Christo et Jeanne-Claude: Paris!

Christo's Gifts to Paris

September 16, 2020By Heidi EllisonExhibitions
"The Pont Neuf Wrapped, Paris" (1975-1985). © Christo 1985 Photo © Wolfgang Volz
“The Pont Neuf Wrapped, Paris” (1975-1985). © Christo 1985 Photo © Wolfgang Volz

The artist Christo’s obsession with wrapping did not begin with the spectacular environmental projects he and his wife Jeanne-Claude created around the world, among them Running Fence in California, The Gates in New York City’s Central Park, Surrounded Islands in Miami and Wrapped Reichstag in Berlin. As we learn from the Centre Pompidou’s exhibition “Christo et Jeanne-Claude: Paris!,” he started out small: wrapping up just about everything he could get his hands on, from a toy horse to a painting he had made of Jeanne-Claude to a small table in his apartment along all the miscellaneous objects sitting on top of it. It would seem that nothing around him was safe from being wrapped in fabric, trussed with rope or twine and coated with lacquer and/or paint and sand. But that was before he went large and set his sights on bridges, monuments and the great outdoors.

"Wrapped Toy Horse" © Christo 1963 Photo © Dirk Bakker
“Wrapped Toy Horse” © Christo 1963 Photo © Dirk Bakker

Christo and Jeanne-Claude, their art-team name (real names: Christo Vladimirov Javacheff and Jeanne-Claude Denat de Guillebon), also famously wrapped Paris’s Pont Neuf in 1985, and that stunning project is the main focus of this exhibition, which was originally timed to coincide with the planned wrapping of the Arc de Triomphe – now postponed to September 18-October 3, 2021 – which will go ahead even though the artist died at the end of May this year (Jeanne-Claude passed away in 2009).

"Temporary Wall of Oil Barrels–The Iron Curtain" (1962). © Christo 1962 Photo © Jean-Dominique Lajoux
“Temporary Wall of Oil Barrels–The Iron Curtain” (1962). © Christo 1962 Photo © Jean-Dominique Lajoux

The exhibition first takes a quick look at Christo’s early painted portraits, his small-scale wrapped sculptures and a series of covered shop windows. There is also a re-creation of a “temporary wall” of stacked oil barrels, which Christo and Jeanne-Claude built in Paris guerrilla-style without permission one night in 1961. This wall, made of those ugly symbols of the fuel of modern life, was meant by the artists as a comment on the construction of the Berlin Wall. It blocked off a small street in historic Saint Germain-des-Prés and was not appreciated by the Paris police, who quickly made them dismantle it.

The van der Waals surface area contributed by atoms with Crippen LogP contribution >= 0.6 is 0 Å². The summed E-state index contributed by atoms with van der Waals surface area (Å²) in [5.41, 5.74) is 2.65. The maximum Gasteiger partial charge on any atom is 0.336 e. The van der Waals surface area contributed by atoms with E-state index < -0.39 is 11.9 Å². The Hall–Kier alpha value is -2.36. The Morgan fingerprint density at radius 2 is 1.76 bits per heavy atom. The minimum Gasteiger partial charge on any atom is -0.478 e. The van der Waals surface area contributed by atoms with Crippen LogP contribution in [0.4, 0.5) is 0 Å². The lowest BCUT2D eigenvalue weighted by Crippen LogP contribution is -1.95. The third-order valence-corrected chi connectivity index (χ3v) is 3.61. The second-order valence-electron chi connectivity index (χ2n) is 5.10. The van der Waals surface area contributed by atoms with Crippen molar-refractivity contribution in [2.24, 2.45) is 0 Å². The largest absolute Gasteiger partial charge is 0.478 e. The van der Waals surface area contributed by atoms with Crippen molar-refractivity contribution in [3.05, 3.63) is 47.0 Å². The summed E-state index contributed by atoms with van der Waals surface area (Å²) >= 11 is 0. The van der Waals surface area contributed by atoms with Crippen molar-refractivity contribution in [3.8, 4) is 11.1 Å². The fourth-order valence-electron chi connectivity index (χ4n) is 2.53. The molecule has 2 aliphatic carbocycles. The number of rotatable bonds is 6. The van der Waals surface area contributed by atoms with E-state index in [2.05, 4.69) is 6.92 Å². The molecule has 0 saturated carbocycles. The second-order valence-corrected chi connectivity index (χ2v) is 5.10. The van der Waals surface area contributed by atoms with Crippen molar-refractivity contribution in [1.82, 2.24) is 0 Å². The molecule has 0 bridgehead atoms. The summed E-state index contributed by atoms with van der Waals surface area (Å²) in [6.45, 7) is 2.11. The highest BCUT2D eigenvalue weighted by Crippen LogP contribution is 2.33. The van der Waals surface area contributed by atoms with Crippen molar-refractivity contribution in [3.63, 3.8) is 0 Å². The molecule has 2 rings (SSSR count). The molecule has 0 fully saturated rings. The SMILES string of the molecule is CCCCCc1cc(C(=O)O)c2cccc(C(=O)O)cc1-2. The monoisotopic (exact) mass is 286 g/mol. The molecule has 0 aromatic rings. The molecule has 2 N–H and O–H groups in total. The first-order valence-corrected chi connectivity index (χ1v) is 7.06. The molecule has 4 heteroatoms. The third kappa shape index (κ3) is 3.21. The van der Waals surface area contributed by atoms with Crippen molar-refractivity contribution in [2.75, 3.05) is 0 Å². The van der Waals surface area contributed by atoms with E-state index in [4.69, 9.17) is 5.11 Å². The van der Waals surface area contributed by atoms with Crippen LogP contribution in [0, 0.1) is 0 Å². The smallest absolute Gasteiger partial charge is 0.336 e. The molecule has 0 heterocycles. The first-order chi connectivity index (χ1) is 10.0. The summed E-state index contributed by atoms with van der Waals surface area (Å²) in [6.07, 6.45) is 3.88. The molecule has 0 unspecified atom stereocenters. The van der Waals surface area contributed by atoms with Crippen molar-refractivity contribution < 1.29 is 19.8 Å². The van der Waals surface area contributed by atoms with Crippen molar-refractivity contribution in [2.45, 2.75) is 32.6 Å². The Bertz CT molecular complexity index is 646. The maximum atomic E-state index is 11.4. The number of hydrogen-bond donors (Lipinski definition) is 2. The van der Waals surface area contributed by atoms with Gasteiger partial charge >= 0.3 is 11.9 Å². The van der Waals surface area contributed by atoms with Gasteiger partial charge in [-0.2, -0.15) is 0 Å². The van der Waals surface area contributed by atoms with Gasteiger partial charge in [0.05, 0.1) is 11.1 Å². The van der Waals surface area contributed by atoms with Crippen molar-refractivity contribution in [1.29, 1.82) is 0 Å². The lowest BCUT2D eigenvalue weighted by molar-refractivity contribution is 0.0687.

The wrapping of the Pont Neuf, which was 10 years in the making, is documented in enormous detail, with sketches, technical drawings, photos, letters and artworks made by Christo to be sold to finance the project (as were all of the couple’s monumental projects; none of them used public funds). There is even a display of the pulleys, cables and other tools used to drape the bridge in its elegant, shimmering golden cloak, with photos of the whole complicated process, involving boats and divers and climbers.

Climbers attach the fabric hoisted under one of the arches and adjust the tension of the straps sewn onto the fabric, making it hug the lines of the vault [September 16-22, 1985]. © Christo 1985 Photo © Wolfgang Volz
Climbers attaching the fabric to the Pont Neuf. © Christo 1985. Photo © Wolfgang Volz

Aside from the artworks, a major highlight of the show is the film Christo in Paris, by Albert and David Maysles, which gives us an up-close and personal view of Christo and Jean-Claude. We learn that he was a political refugee from Bulgaria living in Paris in the 1950s when he met a French general who liked the young artist’s work and offered him the use of a maid’s room he owned. Christo eventually met the general’s daughter, Jeanne Claude, and her mother the countess. It may not have been love at first sight, but it developed into long-lasting love and marriage.

The artists are received in 1982 by Paris Mayor Jacques Chirac, who tells them he is in favor of the project but won’t give his permission for it until after the next election, scheduled in spring 1983. © Christo 1983. Photo © Wolfgang Volz
The artists are received in 1982 by Paris Mayor Jacques Chirac, who tells them he is in favor of the project but won’t give his permission until after the next election, scheduled for spring 1983. © Christo 1983. Photo © Wolfgang Volz

The film also follows the grueling process of getting permission to wrap the bridge. We sit in on discussions of how win over politicians (the general was a great help with this) and in meetings with then-Paris mayor Jacques Chirac, who for his own political reasons was not quick to give permission, although he was quick to take credit once the project was a success.

We then see the bridge being wrapped and attend opening day, during which passersby are asked for their reactions. Most of them were not impressed and did not see the point, but then Parisians do not accept novelty easily, as we know from their initial negative reactions to the Eiffel Tower, Centre Pompidou and Louvre Pyramid, all of which are now beloved landmarks on the Parisian cityscape.

"The Arc de Triumph (Project for Paris, Place de l’Etoile-Charles de Gaulle) Wrapped". Collage 2018. Photograph by Wolfgang Volz. Photo: André Grossmann © 2018 Christo
“The Arc de Triomphe (Project for Paris, Place de l’Etoile-Charles de Gaulle) Wrapped”. Collage, 2018. Photograph by Wolfgang Volz. Photo: André Grossmann © 2018 Christo

Although Christo and Jeanne-Claude are no longer with us, their work will live on through shows like this – a wonderful homage – and all the documentation they left behind of their ephemeral projects. And, Christo has given one last gift to the city of Paris that we can still look forward to: the wrapping of the Arc de Triomphe next year.

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